The Progressive Era in the United States was a period of social activism and political reform that flourished from the 1890s to the 1920s. One main goal of the Progressive movement was purification of government, as Progressives tried to eliminate corruption by exposing and undercutting political machines and bosses. Many (but not all) Progressives supported prohibition in order to destroy the political power of local bosses based in saloons. At the same time, women's suffrage was promoted to bring a "purer" female vote into the arena. A second theme was achieving efficiency in every sector by identifying old ways that needed modernizing, and emphasizing scientific, medical and engineering solutions.
Many people led efforts to reform local government, public education, medicine, finance, insurance, industry, railroads, churches, and many other areas. Progressives transformed, professionalized and made "scientific" the social sciences, especially history, economics, and political science. In academic fields the day of the amateur author gave way to the research professor who published in the new scholarly journals and presses. The national political leaders included Theodore Roosevelt, Robert M. La Follette, Sr., Charles Evans Hughes and Herbert Hoover on the Republican side, and William Jennings Bryan, Woodrow Wilson and Al Smith on the Democratic side.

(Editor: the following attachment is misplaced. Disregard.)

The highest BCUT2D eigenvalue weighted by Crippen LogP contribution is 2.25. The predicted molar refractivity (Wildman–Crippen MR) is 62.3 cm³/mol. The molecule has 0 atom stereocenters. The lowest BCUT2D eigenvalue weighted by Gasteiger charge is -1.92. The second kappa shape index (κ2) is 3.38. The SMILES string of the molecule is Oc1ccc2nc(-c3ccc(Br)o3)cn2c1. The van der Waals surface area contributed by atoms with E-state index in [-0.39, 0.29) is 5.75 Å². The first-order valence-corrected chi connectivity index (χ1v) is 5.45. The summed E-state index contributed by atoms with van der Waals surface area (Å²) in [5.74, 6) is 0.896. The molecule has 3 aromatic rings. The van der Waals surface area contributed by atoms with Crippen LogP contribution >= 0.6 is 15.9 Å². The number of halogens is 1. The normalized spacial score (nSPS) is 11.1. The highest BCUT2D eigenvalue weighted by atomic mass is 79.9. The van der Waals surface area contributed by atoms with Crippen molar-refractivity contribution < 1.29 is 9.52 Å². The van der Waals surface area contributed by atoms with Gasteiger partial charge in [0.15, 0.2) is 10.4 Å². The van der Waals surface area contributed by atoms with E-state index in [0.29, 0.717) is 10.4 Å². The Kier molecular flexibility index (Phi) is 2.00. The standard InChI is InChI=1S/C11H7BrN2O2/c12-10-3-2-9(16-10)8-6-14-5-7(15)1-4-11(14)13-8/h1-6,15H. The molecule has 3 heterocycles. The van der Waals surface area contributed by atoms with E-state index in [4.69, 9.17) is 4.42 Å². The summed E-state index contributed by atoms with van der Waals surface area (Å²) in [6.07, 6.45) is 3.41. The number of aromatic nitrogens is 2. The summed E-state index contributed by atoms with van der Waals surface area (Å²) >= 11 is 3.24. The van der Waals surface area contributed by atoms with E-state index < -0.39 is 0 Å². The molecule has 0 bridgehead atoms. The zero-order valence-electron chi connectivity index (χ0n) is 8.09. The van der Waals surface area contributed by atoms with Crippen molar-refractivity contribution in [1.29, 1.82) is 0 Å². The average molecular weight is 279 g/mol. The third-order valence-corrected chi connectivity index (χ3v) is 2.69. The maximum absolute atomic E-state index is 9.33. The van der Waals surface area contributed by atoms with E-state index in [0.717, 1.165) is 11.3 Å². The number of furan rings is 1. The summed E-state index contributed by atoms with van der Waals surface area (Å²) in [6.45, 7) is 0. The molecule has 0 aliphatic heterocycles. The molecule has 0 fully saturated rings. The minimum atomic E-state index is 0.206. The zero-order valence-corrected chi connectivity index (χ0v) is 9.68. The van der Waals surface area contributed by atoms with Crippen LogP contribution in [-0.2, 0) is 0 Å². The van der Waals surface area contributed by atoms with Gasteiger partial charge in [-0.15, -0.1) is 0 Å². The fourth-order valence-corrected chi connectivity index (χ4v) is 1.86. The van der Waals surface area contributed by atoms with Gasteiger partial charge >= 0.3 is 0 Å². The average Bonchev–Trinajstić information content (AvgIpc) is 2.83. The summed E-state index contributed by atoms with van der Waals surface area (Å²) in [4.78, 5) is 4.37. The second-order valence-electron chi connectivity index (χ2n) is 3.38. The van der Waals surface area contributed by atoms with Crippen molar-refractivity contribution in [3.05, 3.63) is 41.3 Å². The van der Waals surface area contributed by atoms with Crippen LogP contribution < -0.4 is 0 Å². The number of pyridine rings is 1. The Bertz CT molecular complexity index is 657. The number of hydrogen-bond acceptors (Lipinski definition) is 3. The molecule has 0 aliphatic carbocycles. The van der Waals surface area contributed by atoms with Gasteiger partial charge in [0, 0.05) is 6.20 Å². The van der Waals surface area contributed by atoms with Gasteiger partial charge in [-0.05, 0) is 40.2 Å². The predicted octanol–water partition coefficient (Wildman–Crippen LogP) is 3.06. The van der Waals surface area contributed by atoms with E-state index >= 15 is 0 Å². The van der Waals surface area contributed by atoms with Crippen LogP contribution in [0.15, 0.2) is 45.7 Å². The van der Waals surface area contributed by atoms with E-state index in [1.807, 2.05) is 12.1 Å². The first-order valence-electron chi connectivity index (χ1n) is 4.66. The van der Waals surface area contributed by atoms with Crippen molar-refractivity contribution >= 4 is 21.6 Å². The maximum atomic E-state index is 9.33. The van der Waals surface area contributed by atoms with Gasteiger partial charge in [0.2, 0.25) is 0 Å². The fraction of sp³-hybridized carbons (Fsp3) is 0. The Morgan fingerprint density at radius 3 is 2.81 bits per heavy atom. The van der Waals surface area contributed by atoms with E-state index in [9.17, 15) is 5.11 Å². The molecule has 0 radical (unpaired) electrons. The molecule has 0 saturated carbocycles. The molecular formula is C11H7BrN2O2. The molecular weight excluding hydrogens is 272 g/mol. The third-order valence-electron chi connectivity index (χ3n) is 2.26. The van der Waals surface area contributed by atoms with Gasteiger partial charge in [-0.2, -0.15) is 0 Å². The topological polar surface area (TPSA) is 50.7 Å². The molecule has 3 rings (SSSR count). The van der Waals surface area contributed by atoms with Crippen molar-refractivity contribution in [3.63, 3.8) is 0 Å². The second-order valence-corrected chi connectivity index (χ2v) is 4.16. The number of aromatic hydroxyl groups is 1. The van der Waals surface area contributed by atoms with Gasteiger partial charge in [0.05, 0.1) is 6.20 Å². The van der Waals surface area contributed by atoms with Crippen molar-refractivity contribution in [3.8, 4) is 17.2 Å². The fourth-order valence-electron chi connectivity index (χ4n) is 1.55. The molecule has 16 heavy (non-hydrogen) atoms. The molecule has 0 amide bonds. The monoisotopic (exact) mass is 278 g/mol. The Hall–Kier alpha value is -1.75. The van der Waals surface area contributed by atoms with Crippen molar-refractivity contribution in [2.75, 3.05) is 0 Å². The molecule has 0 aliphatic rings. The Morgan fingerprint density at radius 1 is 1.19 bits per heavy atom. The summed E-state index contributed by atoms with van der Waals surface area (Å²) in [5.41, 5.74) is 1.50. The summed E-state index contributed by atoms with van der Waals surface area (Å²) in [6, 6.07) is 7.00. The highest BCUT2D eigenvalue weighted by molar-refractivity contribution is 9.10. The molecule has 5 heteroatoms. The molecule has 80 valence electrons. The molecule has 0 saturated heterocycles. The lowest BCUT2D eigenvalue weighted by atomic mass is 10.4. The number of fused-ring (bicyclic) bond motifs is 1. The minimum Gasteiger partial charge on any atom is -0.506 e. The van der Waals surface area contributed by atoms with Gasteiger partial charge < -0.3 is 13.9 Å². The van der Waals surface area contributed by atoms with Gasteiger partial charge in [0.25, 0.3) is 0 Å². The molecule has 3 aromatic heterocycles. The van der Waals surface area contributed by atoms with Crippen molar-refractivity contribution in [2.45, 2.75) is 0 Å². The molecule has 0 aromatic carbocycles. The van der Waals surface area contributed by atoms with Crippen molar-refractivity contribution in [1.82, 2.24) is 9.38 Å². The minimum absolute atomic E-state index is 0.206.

Initially the movement operated chiefly at local levels; later it expanded to state and national levels. Progressives drew support from the middle class, and supporters included many lawyers, teachers, physicians, ministers and business people. The Progressives strongly supported scientific methods as applied to economics, government, industry, finance, medicine, schooling, theology, education, and even the family. They closely followed advances underway at the time in Western Europe and adopted numerous policies, such as the banking laws which became the Federal Reserve System in 1914. They felt that old-fashioned ways meant waste and inefficiency, and eagerly sought out the "one best system".